A Pennsylvania couple is suing three police officers who they say invaded their home on Feb. 22.
Kia Gaymon, 38, and her husband Michael, 35 of Collingdale, filed a lawsuit against the borough as well as three police officers.
The lawsuit stems from an incident that occurred at the couple’s Collingdale home back on February 22. The couple says it all began when Mr. Gaymon’s mother visited their home and partially parked her car on their next-door neighbor’s curb. The neighbor called police and three Collingdale officers soon arrived.
According to Mrs. Gaymon, one officer began to yell at her and her husband in an “aggressive and accusatory manner,” and asked which one of them spit on their neighbor. The couple told the officer they had done nothing wrong and that their neighbor was falsely accusing them.
The lawsuit accuses the officer of getting within inches of Mr. Gaymon’s face while screaming at him. “His behavior was so aggressive that the first thing I thought was to pull out my phone and video,” Mrs. Gaymon said.
Mrs. Gaymon began to record the officer as she stood outside her front door. The lawsuit claims the officer noticed her recording and walked toward her, demanding that she stop.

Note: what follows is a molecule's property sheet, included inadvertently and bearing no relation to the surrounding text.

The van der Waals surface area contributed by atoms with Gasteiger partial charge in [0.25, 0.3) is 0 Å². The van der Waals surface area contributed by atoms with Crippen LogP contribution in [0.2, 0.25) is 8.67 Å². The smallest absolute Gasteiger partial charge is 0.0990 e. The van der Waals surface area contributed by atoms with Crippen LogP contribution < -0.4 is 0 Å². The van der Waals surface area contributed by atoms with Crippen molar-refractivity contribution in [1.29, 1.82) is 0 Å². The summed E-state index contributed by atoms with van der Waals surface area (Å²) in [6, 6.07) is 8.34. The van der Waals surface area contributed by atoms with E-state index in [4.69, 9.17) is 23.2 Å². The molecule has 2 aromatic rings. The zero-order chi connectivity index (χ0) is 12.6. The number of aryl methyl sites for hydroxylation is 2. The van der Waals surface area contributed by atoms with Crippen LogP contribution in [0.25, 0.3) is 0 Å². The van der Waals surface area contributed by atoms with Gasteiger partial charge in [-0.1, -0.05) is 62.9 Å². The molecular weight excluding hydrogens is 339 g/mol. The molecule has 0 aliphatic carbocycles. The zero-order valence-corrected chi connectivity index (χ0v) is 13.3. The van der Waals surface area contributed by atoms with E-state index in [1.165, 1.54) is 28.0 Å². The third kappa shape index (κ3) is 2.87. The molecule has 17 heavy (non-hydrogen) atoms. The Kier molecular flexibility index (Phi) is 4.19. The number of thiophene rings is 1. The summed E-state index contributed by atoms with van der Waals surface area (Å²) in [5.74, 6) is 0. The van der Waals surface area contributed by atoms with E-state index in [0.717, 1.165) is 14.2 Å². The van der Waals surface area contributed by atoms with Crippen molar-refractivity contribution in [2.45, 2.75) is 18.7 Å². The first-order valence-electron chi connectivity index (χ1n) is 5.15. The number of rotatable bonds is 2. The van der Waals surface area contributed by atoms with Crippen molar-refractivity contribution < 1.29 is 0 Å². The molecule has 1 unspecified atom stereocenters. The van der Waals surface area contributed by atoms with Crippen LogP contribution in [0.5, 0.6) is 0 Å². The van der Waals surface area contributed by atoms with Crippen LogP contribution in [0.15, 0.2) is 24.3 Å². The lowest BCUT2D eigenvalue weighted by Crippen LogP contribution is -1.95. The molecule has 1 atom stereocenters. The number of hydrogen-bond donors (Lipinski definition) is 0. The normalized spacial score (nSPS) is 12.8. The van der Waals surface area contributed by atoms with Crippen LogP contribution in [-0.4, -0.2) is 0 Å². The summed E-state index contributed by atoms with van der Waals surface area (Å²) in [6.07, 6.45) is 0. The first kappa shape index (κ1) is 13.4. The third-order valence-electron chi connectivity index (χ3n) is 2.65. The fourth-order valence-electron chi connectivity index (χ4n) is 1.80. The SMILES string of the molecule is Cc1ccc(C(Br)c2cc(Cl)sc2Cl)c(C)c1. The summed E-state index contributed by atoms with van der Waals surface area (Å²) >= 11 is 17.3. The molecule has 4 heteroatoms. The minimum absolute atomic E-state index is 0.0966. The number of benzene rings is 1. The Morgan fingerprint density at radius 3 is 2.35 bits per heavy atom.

“He told me that if I continued to video he was going to come in my house and confiscate my phone and place me under arrest,” Mrs. Gaymon said.
According to the lawsuit, an officer told Mrs. Gaymon she could not record him because it violated Pennsylvania’s wiretap statute.
Mr. Gaymon and the couple’s daughter told the officer he was wrong and that she had the legal right to record. The lawsuit states the officer then told Mrs. Gaymon that if she didn’t stop recording, he would arrest her and take away her cellphone.
Mrs. Gaymon was inside of her home during the time of incident. The Gaymon’s accuse the officer of entering their home and grabbing Mrs. Gaymon, pushing her against the wall and holding his taser against her chest. The lawsuit states the second and third officers then placed Mrs. Gaymon under arrest and removed her from the home.
Mrs. Gaymon and her daughter were taken in separate vehicles to the Collingdale Police Station. A 2012 letter issued by the Department of Justice stated individuals had a “First Amendment right to record police officers in the public discharge of their duties.”
Charges were dismissed against the Gaymons in May.
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